Everyone knows about the Samurai—honorable warriors from ancient Japan who commanded great armies and dueled fiercely in the name of their leaders with their iconic weapon—the katana. They inspired countless works of fiction and remain one of the most instantly recognizable historical orders to this day. They have been seen in many RPGs to date, but have rarely been the focus of game-play until now.
Publisher: Alderac Entertainment Group
System: D10 pool
Complexity: Somewhat complex
This review is about the 4th iteration of the Legend of the Five Rings RPG. Taking place in the same setting as the well-known trading card game, L5R is a game about battling dark forces and maintaining your honor in a fantasy-feudalistic Japanese setting.
The art in the book is stunning, with many vivid colours that emphasize the beauty of the game’s setting, Rokugan. The gorgeous art pieces are quite common, with another illustration every three or four pages, ensuring you’re never just reading pages full of text.
Rokugan is a fantasy setting based on feudal Japan. You have several unique clans with various themes (the Crane clan are skilled duelists and the Mantis have a powerful navy, for example). Though they may fight among themselves, a greater threat lurks beyond the borders: the shadow realm. Here, oni, ghosts, and other terrible creatures plot the downfall of Rokugan’s people. Which conflict will your story focus on, the political intrigue of the clans’ courts or the extraterritorial menace that is the shadowlands?
L5R uses a d10 pool with a “roll and keep” system. Simply put, you put a number of 10-siders together based on your attributes and skills and get to keep a number of those rolled based on your attribute. You then add the kept dice together to get your result. What I really like about this system compared Shadowrun, is that difficulty is a static number that varies depending on the obstacles in your way. In other words, nothing affects your dice pool except your statistics, so there’s no time wasted on calculating your base chance, adding modifiers, subtracting modifiers, etc. Just one static number to beat; roll your dice and go. Interestingly, this system also applies to weapon damage, so your standard katana’s roll-four-keep-2 ends up being particularly nasty, let alone larger weapons like the lance or greataxe.
There is a large number of options available to players in L5R. You have the 8* great clans, ranging from the duelist Cranes to the underhanded Scorpions, and a further 13 minor clans. Each clan grants their own unique bonuses in the form of ability score increases. These are further divided into the major families that belong to each of those clans and several schools located within the clans, which could be either Bushi (Samurai), Shugenja (sorcerers/mages), Courtiers (diplomats), and a final school unique to that clan (for example, the Scorpion clan gets ninja, the Dragon clan gets investigators, etc). [* Editor’s note: The CCG has 9 great clans, a slight difference in timelines as well, but a great source for props when role playing]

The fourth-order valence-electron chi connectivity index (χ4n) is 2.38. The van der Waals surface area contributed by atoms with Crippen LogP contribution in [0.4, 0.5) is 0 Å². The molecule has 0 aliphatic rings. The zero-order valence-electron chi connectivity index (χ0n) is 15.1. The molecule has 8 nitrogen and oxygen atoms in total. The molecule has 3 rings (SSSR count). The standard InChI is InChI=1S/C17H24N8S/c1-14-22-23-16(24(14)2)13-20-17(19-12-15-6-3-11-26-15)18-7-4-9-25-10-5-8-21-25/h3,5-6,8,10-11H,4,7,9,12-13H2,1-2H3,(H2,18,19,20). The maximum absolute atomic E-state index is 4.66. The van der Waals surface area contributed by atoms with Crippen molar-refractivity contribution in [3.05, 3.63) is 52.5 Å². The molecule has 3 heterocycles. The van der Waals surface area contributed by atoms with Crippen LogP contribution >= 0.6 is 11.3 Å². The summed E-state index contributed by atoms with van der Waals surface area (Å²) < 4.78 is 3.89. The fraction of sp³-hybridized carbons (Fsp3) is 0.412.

Character creation is fairly simple: you have 4 pairs of stats, each linked to four of the five “rings” (Earth, Fire, Air, Water), with a final 5th stat simply being the ring of Void itself (these act as your “hero points”). All of these start at a value of 2 and can be increased with the starting 40xp each character gets. These may be further modified by which family you belong to and which school you attend. These also give you a repertoire of starting skills, which may also be bought or enhanced with experience points. On top of all this, there is an advantage/disadvantage system that allows you to further personalize your character. By the end of character creation, you will have a unique and capable character all your own. It’s almost impossible to have two characters be exactly the same. The lesser houses have fewer options available to them (fewer families, usually only having one school available to each), but including them was a good idea, giving you the opportunity to see the world of Rokugan from the point of view of someone less privileged than the great houses, yet still bringing enough skill to bear to stand on equal footing with the rest.
A very handy section of the book is the East vs West storytelling paragraphs in the GM’s chapter. This describes the thematic differences between the kinds of stories you’d see from a classic Samurai story vs your western knights, that being the difference between a story where the hero breaks away from society to accomplish his task, being the rogue, the renegade, the morally-grey loose cannon, or one where the hero saves the day while upholding his society’s values and working within the bounds of the law. In my opinion, it’s a great for people who want to tell a Samurai story but aren’t quite sure where to begin, as it gives several summaries of eastern films as examples.
Legend of the Five Rings is an excellent book for anyone wanting to play a game in Feudal Japan. No western knights mixed in, no culture clashes, just pure Japanese inspired roleplaying. Even the monsters in the back of the book are straight from Japanese mythology. The dice system is easy to grasp and there are a lot of character creation options available to the players right out of the gate, which is great. For anyone looking for a game inspired by Seven Samurai, Ran, or even Rashomon, Legend of the Five Rings is what you’re looking for!
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